Tag Archives: Education

Educational Experiences of Youth with Disabilities in Foster Care

Center for Advanced Studies in Child Welfare: 2nd in a series of policy briefs. Youth with disabilities are overrepresented in the population of youth in the child welfare system. It is well documented that young people in foster care are at a disadvantage in their educational experiences, due both to their past experiences with physical and emotional trauma, as well as to challenges in both the child welfare and educational systems. Placement changes lead to high rates of academic mobility, which leads to disruption in the school routine and relationships with teachers, other students, and school personnel. This Policy Brief describes three issues and offers solutions with references to relevant studies.

●   Isolation in Special Education Settings for Youth with Disabilities in Foster Care

●   Education Mobility & Attendance

●   Graduation and Drop-Out Rates

Link to pdf Policy Brief

The Texas Blueprint: Transforming Education Outcomes for Children and Youth in Foster Care.

In 2010, the Supreme Court of Texas issued an Order Establishing the Education Committee of the Permanent Judicial Commission for Children, Youth and Families (Children’s Commission). This order was the Texas response to mandates in the Fostering Connections to Success and Increasing Adoptions Act of 2008. The Education Committee collaborated to create recommendations to improve educational outcomes of children and youth in foster care. The recommendations fell into eight categories:

  • Judicial Practices
  • Data and Information Sharing
  • Multi-Disciplinary Training
  • School Readiness
  • School Stability and Transitions
  • School Experience, Supports, and Advocacy
  • Post-Secondary Education
  • Future Collaboration

Link to Recommendations

Refugee Portal: Bridging Refugee Youth and Children’s Services (BRYCS)

Refugee Portal: Bridging Refugee Youth and Children’s Services: BRYCS created this portal to ensure that refugees have easy access to multilingual resources. The languages include: Arabic, Burmese, Karen, Nepali, Somali and Spanish. Refugees may click on their language for resources on the topics of family life and parenting, early childhood, the U.S. school system (K-12), children’s books, and health/mental health. English versions of the materials are also available. Link to Portal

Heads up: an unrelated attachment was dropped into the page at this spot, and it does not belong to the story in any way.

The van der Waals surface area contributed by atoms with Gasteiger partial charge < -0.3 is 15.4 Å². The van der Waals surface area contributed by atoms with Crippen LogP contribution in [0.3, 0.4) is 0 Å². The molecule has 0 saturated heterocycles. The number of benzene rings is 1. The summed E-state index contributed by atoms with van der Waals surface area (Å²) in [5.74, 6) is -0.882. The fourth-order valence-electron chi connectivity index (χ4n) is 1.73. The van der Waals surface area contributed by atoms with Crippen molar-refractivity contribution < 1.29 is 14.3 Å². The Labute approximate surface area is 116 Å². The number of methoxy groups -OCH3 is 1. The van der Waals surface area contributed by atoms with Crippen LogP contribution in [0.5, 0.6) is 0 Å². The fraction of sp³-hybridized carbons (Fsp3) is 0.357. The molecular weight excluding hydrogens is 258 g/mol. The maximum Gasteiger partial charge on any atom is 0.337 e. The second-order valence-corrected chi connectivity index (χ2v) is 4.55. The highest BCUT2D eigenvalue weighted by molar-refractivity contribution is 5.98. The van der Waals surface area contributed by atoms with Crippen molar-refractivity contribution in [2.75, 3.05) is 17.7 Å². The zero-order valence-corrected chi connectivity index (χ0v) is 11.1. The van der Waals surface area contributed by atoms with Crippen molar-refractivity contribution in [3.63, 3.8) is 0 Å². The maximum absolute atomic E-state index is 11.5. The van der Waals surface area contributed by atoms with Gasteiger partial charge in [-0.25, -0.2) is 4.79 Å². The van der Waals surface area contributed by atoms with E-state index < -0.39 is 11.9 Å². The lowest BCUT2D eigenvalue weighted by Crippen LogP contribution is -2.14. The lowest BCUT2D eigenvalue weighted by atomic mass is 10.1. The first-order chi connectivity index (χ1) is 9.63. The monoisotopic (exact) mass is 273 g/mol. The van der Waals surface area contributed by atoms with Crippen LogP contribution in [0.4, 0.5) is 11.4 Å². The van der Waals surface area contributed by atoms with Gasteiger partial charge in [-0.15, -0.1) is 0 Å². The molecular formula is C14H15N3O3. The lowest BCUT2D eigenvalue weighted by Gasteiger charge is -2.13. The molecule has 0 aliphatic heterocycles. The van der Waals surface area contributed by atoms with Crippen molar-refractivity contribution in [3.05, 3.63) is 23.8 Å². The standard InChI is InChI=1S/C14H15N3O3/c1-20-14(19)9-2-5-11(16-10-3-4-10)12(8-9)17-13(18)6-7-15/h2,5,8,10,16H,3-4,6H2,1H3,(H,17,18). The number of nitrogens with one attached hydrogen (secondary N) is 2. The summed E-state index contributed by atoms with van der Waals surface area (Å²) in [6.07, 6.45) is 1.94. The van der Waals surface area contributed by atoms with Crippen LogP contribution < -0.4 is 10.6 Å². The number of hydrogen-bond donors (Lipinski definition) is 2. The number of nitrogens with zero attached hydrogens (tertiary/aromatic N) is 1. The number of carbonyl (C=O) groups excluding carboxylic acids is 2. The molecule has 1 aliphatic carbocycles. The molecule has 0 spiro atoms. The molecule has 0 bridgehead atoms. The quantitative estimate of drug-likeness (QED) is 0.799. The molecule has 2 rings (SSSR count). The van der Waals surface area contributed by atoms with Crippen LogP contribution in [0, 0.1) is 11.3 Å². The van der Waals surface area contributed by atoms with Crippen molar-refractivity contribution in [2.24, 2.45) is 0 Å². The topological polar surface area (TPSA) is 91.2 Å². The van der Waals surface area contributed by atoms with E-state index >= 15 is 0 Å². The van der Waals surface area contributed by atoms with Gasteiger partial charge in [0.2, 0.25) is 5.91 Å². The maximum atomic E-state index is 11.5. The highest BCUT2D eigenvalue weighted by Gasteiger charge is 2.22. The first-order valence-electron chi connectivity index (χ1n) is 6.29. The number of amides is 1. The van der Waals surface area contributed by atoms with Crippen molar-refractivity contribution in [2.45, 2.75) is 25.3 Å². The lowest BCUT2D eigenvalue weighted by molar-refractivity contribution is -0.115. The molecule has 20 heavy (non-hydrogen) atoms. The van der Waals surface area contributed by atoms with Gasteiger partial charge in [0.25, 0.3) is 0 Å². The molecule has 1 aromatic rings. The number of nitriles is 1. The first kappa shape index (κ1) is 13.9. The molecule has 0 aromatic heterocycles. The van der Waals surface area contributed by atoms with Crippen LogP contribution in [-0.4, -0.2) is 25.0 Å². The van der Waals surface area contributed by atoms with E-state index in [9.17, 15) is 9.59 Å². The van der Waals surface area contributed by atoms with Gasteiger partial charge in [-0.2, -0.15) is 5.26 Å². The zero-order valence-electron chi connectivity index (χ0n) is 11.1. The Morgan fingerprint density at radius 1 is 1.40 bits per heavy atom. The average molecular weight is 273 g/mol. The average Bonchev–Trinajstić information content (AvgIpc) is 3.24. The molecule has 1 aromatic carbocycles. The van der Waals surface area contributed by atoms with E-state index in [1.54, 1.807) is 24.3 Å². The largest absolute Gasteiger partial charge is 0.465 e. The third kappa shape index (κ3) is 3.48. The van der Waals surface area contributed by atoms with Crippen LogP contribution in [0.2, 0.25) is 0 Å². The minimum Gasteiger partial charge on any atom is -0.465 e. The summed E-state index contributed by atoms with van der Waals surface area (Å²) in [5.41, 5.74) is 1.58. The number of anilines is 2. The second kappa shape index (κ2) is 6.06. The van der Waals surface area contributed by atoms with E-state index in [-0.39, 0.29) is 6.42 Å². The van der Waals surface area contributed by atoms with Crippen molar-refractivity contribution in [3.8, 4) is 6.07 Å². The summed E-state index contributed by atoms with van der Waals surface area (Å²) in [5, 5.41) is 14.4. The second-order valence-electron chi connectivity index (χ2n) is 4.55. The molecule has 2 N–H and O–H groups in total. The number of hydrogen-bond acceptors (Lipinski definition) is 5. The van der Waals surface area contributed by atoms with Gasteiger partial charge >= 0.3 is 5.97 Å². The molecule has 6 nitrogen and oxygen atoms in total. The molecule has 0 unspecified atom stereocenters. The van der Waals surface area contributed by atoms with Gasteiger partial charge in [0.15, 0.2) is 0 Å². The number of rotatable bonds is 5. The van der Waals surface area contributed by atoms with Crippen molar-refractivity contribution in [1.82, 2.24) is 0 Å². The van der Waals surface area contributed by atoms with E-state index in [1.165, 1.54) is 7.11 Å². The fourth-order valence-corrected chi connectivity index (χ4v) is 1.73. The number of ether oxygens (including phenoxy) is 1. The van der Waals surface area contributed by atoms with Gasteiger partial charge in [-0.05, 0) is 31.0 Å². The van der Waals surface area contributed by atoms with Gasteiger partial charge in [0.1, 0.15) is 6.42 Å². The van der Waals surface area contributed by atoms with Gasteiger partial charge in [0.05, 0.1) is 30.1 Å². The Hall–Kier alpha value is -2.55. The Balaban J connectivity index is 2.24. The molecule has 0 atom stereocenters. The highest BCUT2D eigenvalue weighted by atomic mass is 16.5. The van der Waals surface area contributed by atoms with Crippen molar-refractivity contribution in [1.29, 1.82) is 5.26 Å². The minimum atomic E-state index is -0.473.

Complying With the Fostering Connections Act and Solutions to Address Agency Challenges

The National Resource Center for Child Welfare Data and   Technology’s (NRCCWDT’s) issue brief series provides comprehensive technical   assistance to States and Tribes on a variety of topics. Two new issues of   Tips, Tools, and Trends address the use of data to meet provisions in the   Federal Fostering Connections legislation and selecting solutions to   adequately address agency challenges.

“Data Considerations for Fostering Connections”   is available here:

http://www.nrccwdt.org/wp-content/uploads/2012/04/Fostering-Connections-TTT.pdf   (550 KB)

“Picking Solutions That Work” is available here:

http://www.nrccwdt.org/2012/04/tips-tools-and-trends-picking-solutions-that-work/   (608 KB)

Bringing Families Together: Models of Hope and Recovery

The National Center on Substance Abuse and Child Welfare (NCSACW) produced a DVD to help States, Tribes, and communities strengthen linkages among child welfare, mental health, substance abuse treatment, and court systems. The DVD features the NCSACW’s 10-Element Framework: Elements of System Linkages and demonstrates strategies for increased multidisciplinary collaboration to better serve children, youth, and families across systems. Bringing Families Together: Models of Hope and Recovery is available for desktop or mobile download on the NCSACW website: http://www.ncsacw.samhsa.gov/improving/improving-video.aspx

Meeting the Educational Needs of Students in the Child Welfare System: Lessons Learned from the Field

July 2012, Advocates for Children of New York: Over the last decade, child welfare agencies and advocates have begun to recognize that the students they serve need access to greater educational opportunities, and that education is critically important to child wellbeing, permanency planning and a successful transition to adulthood. In particular, best practices research has consistently identified education advocacy as an effective strategy to improve school stability and educational outcomes for this population of vulnerable youth. This report offers insights from one program, called Project Achieve, which pairs Advocates for Children of New York (“AFC”), a non-profit that provides education advocacy to low-income students in New York City, with local foster care and preventive services agencies. The report explains how Project Achieve works and examines its long-term impact on the children and families served by these agencies, the people who work there and the city’s child welfare system itself. Link to Report